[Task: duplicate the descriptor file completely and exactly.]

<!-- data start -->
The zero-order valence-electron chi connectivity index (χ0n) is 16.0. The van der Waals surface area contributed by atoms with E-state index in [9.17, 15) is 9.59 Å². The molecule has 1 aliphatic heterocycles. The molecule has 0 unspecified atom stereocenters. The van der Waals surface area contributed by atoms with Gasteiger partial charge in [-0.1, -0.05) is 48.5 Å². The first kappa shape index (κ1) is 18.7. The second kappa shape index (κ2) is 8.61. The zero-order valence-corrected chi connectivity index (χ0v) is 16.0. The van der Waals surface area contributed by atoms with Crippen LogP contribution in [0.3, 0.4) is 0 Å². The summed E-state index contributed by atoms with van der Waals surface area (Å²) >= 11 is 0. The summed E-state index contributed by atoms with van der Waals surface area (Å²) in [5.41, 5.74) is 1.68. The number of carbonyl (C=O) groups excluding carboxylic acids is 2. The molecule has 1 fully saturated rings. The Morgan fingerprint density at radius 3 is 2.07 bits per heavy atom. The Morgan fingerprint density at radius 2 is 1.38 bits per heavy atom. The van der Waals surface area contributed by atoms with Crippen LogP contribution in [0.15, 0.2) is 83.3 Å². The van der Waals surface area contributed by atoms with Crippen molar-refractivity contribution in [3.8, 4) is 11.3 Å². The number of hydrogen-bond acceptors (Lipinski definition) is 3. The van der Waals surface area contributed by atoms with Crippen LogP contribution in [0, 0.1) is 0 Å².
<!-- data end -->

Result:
The zero-order valence-electron chi connectivity index (χ0n) is 16.0. The van der Waals surface area contributed by atoms with E-state index in [9.17, 15) is 9.59 Å². The molecule has 1 aliphatic heterocycles. The molecule has 0 unspecified atom stereocenters. The van der Waals surface area contributed by atoms with Gasteiger partial charge in [-0.1, -0.05) is 48.5 Å². The first kappa shape index (κ1) is 18.7. The second kappa shape index (κ2) is 8.61. The zero-order valence-corrected chi connectivity index (χ0v) is 16.0. The van der Waals surface area contributed by atoms with Crippen LogP contribution in [0.3, 0.4) is 0 Å². The summed E-state index contributed by atoms with van der Waals surface area (Å²) >= 11 is 0. The summed E-state index contributed by atoms with van der Waals surface area (Å²) in [5.41, 5.74) is 1.68. The number of carbonyl (C=O) groups excluding carboxylic acids is 2. The molecule has 1 fully saturated rings. The Morgan fingerprint density at radius 3 is 2.07 bits per heavy atom. The Morgan fingerprint density at radius 2 is 1.38 bits per heavy atom. The van der Waals surface area contributed by atoms with Crippen LogP contribution in [0.15, 0.2) is 83.3 Å². The van der Waals surface area contributed by atoms with Crippen molar-refractivity contribution in [3.8, 4) is 11.3 Å². The number of hydrogen-bond acceptors (Lipinski definition) is 3. The van der Waals surface area contributed by atoms with Crippen LogP contribution in [0, 0.1) is 0 Å².